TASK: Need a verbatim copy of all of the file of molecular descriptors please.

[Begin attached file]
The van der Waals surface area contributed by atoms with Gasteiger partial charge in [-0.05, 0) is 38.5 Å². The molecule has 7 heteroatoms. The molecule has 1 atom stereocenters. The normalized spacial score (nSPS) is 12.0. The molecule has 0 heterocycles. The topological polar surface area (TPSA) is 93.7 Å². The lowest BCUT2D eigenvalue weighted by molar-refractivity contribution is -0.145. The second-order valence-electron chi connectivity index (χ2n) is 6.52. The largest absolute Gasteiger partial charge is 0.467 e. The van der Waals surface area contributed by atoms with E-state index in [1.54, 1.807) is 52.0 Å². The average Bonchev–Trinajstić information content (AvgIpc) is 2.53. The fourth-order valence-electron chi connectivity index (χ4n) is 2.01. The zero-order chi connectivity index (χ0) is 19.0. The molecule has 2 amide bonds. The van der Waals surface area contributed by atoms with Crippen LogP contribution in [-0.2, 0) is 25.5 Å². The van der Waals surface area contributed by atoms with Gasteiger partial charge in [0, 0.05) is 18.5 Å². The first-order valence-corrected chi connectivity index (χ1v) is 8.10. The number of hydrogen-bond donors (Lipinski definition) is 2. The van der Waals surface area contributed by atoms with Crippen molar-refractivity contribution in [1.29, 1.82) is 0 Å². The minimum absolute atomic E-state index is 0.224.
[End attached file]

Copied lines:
The van der Waals surface area contributed by atoms with Gasteiger partial charge in [-0.05, 0) is 38.5 Å². The molecule has 7 heteroatoms. The molecule has 1 atom stereocenters. The normalized spacial score (nSPS) is 12.0. The molecule has 0 heterocycles. The topological polar surface area (TPSA) is 93.7 Å². The lowest BCUT2D eigenvalue weighted by molar-refractivity contribution is -0.145. The second-order valence-electron chi connectivity index (χ2n) is 6.52. The largest absolute Gasteiger partial charge is 0.467 e. The van der Waals surface area contributed by atoms with E-state index in [1.54, 1.807) is 52.0 Å². The average Bonchev–Trinajstić information content (AvgIpc) is 2.53. The fourth-order valence-electron chi connectivity index (χ4n) is 2.01. The zero-order chi connectivity index (χ0) is 19.0. The molecule has 2 amide bonds. The van der Waals surface area contributed by atoms with Crippen LogP contribution in [-0.2, 0) is 25.5 Å². The van der Waals surface area contributed by atoms with Gasteiger partial charge in [0, 0.05) is 18.5 Å². The first-order valence-corrected chi connectivity index (χ1v) is 8.10. The number of hydrogen-bond donors (Lipinski definition) is 2. The van der Waals surface area contributed by atoms with Crippen molar-refractivity contribution in [1.29, 1.82) is 0 Å². The minimum absolute atomic E-state index is 0.224.